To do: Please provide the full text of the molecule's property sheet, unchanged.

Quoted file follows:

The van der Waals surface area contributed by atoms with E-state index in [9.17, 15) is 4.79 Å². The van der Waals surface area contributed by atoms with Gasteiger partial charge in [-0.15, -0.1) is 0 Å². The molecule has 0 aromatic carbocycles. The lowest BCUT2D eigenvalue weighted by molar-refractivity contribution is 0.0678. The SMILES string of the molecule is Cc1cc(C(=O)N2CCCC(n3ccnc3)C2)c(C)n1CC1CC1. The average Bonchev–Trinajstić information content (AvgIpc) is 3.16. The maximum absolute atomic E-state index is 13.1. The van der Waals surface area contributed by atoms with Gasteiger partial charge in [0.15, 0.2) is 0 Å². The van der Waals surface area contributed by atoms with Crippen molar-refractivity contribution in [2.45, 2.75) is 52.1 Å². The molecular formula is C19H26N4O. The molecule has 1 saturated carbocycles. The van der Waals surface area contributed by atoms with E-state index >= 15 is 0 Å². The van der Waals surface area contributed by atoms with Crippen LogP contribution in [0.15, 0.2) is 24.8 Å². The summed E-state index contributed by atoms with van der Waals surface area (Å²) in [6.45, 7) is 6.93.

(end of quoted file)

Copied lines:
The van der Waals surface area contributed by atoms with E-state index in [9.17, 15) is 4.79 Å². The van der Waals surface area contributed by atoms with Gasteiger partial charge in [-0.15, -0.1) is 0 Å². The molecule has 0 aromatic carbocycles. The lowest BCUT2D eigenvalue weighted by molar-refractivity contribution is 0.0678. The SMILES string of the molecule is Cc1cc(C(=O)N2CCCC(n3ccnc3)C2)c(C)n1CC1CC1. The average Bonchev–Trinajstić information content (AvgIpc) is 3.16. The maximum absolute atomic E-state index is 13.1. The van der Waals surface area contributed by atoms with Gasteiger partial charge in [0.15, 0.2) is 0 Å². The van der Waals surface area contributed by atoms with Crippen molar-refractivity contribution in [2.45, 2.75) is 52.1 Å². The molecular formula is C19H26N4O. The molecule has 1 saturated carbocycles. The van der Waals surface area contributed by atoms with E-state index >= 15 is 0 Å². The van der Waals surface area contributed by atoms with Crippen LogP contribution in [0.15, 0.2) is 24.8 Å². The summed E-state index contributed by atoms with van der Waals surface area (Å²) in [6.45, 7) is 6.93.